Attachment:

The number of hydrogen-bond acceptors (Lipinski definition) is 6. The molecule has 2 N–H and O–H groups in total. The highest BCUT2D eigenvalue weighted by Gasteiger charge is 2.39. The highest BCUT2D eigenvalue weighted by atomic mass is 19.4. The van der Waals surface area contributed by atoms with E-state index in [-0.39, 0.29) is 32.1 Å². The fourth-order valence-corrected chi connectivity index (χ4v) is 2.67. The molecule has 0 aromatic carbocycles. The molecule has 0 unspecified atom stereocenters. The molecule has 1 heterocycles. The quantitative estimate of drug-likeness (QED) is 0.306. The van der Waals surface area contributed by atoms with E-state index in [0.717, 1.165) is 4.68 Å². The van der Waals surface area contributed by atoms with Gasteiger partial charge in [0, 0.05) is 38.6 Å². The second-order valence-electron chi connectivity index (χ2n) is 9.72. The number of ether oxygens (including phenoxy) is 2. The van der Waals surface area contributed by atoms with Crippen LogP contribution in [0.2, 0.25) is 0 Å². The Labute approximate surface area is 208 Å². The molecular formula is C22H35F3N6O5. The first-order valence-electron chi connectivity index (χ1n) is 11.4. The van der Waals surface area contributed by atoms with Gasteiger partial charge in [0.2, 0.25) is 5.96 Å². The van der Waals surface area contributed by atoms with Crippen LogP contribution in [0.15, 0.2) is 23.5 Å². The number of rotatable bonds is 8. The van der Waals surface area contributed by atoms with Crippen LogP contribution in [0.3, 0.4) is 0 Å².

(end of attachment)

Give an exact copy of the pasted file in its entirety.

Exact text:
The number of hydrogen-bond acceptors (Lipinski definition) is 6. The molecule has 2 N–H and O–H groups in total. The highest BCUT2D eigenvalue weighted by Gasteiger charge is 2.39. The highest BCUT2D eigenvalue weighted by atomic mass is 19.4. The van der Waals surface area contributed by atoms with E-state index in [-0.39, 0.29) is 32.1 Å². The fourth-order valence-corrected chi connectivity index (χ4v) is 2.67. The molecule has 0 aromatic carbocycles. The molecule has 0 unspecified atom stereocenters. The molecule has 1 heterocycles. The quantitative estimate of drug-likeness (QED) is 0.306. The van der Waals surface area contributed by atoms with E-state index in [0.717, 1.165) is 4.68 Å². The van der Waals surface area contributed by atoms with Gasteiger partial charge in [0, 0.05) is 38.6 Å². The second-order valence-electron chi connectivity index (χ2n) is 9.72. The number of ether oxygens (including phenoxy) is 2. The van der Waals surface area contributed by atoms with Crippen LogP contribution in [0.2, 0.25) is 0 Å². The Labute approximate surface area is 208 Å². The molecular formula is C22H35F3N6O5. The first-order valence-electron chi connectivity index (χ1n) is 11.4. The van der Waals surface area contributed by atoms with Gasteiger partial charge in [0.2, 0.25) is 5.96 Å². The van der Waals surface area contributed by atoms with Crippen LogP contribution in [0.15, 0.2) is 23.5 Å². The number of rotatable bonds is 8. The van der Waals surface area contributed by atoms with Crippen LogP contribution in [0.3, 0.4) is 0 Å².